I understand all the optimism about Tennessee’s offense despite a change at quarterback. Really, I do. However, there must be one thing to develop this offseason in order for the Vols to even come close to matching their breakout season in 2022. Who are the Vols going to throw to?
Now, I know this seems like an all-too-easy question. However, maybe we’ve made it too easy. The slot receiver position is always great, right? It was last year and the year before. Just keep trucking. Highly touted transfer Dont’e Thornton or super sophomore Squirrel White will keep that tradition of stardom rolling, correct?
Then, there’s Ramel Keyton. Heading into his senior season, Keyton may not be a bonafide superstar, but he’s consistent and can turn in a big play as evident by that unforgettable diving catch last season. So everything’s copasetic, right?
Well, let’s look at it from the other perspective. The Vols lost the Fred Biletnikoff winner which is given to the top receiver in the country. Perhaps you’ve heard of Jalin Hyatt, who replaced Velus Jones, who has gone onto a successful NFL career.
The Vols also lost Cedric Tillman. Yes, his season was maligned by injury but he was supposed to be the star last season. Now, he’s gone. Who will be the star that the Vols can rely on?
It certainly could be White, Thornton or Keyton, but wouldn’t it be nice if the Vols’ most physically gifted receiver played like that. He didn’t last year, but that wasn’t his fault. Bru McCoy’s offseason and preseason was a stumbling mess, partly due to the NCAA or Southern California, as he was not deemed eligible until August, which was midway through preseason camp. Now, he’s suddenly expected to be the go-to player and a leader. That’s a fast change considering some Trojan fans viewed him as a malcontent last season.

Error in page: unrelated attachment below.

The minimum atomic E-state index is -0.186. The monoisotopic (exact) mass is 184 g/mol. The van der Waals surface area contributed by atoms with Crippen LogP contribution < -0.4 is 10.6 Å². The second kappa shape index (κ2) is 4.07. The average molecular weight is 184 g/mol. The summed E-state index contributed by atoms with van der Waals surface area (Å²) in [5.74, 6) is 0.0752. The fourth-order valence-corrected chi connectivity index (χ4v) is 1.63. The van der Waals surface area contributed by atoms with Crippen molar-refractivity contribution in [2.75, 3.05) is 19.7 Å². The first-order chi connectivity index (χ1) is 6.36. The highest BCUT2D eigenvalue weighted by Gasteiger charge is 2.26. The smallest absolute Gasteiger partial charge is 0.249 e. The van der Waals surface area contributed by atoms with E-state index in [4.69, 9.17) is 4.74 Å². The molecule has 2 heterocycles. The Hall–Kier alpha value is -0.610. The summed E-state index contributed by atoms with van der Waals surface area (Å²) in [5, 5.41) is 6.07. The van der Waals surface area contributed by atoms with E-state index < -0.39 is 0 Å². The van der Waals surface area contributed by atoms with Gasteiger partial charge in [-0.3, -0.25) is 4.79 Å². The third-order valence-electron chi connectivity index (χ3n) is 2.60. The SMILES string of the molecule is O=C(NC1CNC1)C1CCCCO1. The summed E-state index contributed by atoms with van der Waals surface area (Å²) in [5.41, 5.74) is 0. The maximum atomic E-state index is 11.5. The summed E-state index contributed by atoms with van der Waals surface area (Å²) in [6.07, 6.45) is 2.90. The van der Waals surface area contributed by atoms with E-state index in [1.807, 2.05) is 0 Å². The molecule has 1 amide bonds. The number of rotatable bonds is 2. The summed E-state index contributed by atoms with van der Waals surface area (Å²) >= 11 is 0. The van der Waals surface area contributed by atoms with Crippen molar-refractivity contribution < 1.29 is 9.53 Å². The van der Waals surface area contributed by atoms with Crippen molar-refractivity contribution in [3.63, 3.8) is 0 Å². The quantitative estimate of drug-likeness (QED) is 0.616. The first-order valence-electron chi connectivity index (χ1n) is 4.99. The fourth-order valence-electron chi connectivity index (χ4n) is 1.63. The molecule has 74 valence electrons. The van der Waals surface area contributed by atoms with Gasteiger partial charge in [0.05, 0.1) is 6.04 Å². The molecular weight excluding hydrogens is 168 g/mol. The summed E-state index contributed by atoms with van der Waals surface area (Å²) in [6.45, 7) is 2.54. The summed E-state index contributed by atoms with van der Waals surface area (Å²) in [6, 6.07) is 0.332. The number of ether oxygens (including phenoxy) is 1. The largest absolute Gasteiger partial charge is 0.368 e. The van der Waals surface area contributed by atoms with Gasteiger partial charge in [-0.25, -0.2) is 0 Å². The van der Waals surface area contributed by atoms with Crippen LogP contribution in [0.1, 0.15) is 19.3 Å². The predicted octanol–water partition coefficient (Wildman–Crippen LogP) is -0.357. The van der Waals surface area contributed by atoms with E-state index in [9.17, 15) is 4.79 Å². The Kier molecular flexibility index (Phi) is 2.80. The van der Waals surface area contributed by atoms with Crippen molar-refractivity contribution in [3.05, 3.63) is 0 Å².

“Very naturally,” McCoy said on his evolution into a leader in the Vols’ receiver room. “By nature, I’m the type of person who likes to take care of people and look out. (This spring) was a great opportunity to keep my mind sharp by being able to teach them and help them work on the little things and details in the offense, but also it’s fun to watch people grow, develop and see them improve. It’s also all mental reps for me.”
That, however, doesn’t mean that McCoy is just chilling on the sidelines during spring camp. McCoy still has work to do in order to be considered an elite SEC receiver.
“Understanding defenses–especially in the SEC,” McCoy said when asked what he needed to improve on, “Because you get a lot of different disguises and rotations. Just being able to recognize things and with the offense we run, understanding the way the secondary is working helps you make better and smarter decisions within our offense. That’s something I’ve focused on.”
McCoy wasn’t willing to say that he has a drastic difference between his understanding of the Vols’ offense last season and this season. However, it’s close.
“I don’t want to say night-and-day, but similar to that,” McCoy said. “A lot better understanding of the offense, a lot more comfortable, and I have a better understanding of the broader goal of what we’re trying to do and why we do things a certain way.
“Coming from a different offense, it was very unorthodox and it broke a lot of rules that I had kind of been beaten over the head with for a while. Now I’m more comfortable knowing that we’re going to do everything a certain way. There’s leniency to certain things and there’s rules. We have a goal in mind and a why.”
The goal for McCoy this season is pretty clear. Be one of the most productive receivers in the SEC, help an offense survive a ton of lost production, oh, and be a leader as well. No problem.